Parents should be able to negotiate a balance. Photo: Getty
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Shared parental leave will deliver the flexibility that couples want

New rules mean working couples can share up to 50 weeks of leave and up to 37 weeks of pay.

The arrival of a new baby is an amazing, life-changing event, and providing flexibility for parents to adjust to their new situation is in the interests of both employees and employers alike.

The introduction of shared parental leave means that, from April, parents will have greater choice in how they share the care of their child and time off work in the first year of their child’s life. Under the new rules, mothers will still take at least two weeks of maternity leave immediately after birth, but after that working couples can share up to 50 weeks of leave and up to 37 weeks of pay.

Research published by my department this week underlines the importance of shared parental leave in allowing parents to choose a pattern of leave that fits their own family situation. People are rejecting dated stereotypes about the roles of men and women. Parenting is a shared endeavour and many fathers understandably want to spend more time at home when they are adapting to the demands of a new baby. Shared parental leave will let couples choose how to share their childcare responsibilities in whatever way works best for them, and enable both parents to spend time developing that vital bond with their baby in the early stages.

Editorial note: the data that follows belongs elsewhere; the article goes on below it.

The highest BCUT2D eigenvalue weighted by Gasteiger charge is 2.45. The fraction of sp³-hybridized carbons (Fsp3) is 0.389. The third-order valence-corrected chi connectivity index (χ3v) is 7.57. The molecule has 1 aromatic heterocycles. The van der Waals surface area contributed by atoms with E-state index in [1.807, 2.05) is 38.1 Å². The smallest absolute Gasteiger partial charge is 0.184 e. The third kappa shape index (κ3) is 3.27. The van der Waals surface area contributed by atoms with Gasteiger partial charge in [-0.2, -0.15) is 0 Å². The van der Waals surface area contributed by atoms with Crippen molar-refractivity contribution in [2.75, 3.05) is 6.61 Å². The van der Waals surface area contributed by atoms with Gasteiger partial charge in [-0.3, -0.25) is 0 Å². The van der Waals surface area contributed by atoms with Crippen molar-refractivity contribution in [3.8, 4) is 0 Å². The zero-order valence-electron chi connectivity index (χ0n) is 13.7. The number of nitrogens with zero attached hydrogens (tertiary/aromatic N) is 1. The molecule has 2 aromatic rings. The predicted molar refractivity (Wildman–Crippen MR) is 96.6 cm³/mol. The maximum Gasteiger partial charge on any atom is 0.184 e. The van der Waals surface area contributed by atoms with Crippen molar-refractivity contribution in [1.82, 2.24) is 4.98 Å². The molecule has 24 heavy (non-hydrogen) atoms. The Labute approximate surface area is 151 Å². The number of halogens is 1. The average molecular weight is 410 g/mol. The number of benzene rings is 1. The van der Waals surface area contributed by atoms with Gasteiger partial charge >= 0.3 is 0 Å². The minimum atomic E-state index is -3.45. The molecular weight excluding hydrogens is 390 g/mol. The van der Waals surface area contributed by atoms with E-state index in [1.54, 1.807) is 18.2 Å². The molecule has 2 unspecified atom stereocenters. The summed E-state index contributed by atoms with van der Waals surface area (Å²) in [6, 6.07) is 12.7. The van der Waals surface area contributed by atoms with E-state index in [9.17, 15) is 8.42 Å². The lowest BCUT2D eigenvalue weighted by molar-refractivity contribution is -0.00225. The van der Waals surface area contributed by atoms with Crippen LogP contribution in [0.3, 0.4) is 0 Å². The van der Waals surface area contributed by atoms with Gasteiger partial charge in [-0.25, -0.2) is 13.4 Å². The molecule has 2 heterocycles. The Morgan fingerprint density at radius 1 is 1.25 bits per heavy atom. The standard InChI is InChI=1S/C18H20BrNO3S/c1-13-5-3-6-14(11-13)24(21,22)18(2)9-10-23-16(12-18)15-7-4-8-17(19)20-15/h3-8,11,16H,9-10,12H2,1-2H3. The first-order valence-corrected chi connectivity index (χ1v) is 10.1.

Our survey found the majority of people believe that childcare should be the equal responsibility of both parents and less than a quarter of people believe that the mother should have main responsibility for childcare. Shared parental leave recognises that flexibility is required in the modern workplace by allowing families to tailor their leave to suit their own circumstances.

A couple might opt for father to take the entire 50 weeks of shared parental leave or to take an extra three or four weeks at home just after baby is born. A mother might take the first four months, with father taking over when she goes back to work, or a couple could opt to stay at home together for up to six months. Each family can now work out what will work best for them.

Shared parental leave will help to create a family-friendly culture in the workplace where it is just as normal for fathers and partners to take on childcare responsibilities as mothers. Mothers and adopters will have real choice about when they return to work, fathers will have more time to bond with their children, children will have better outcomes. And helping new parents negotiate the balance between their work and family responsibilities will benefit employers through greater staff retention and loyalty.

Shared parental leave is good for children, good for parents and good for equality in the workplace. And the policy is just one strand of a wider programme of family friendly measures that the government has introduced to provide greater flexibility and opportunities for parents and families – including extending the right to request flexible working and increased access to childcare and free school meals.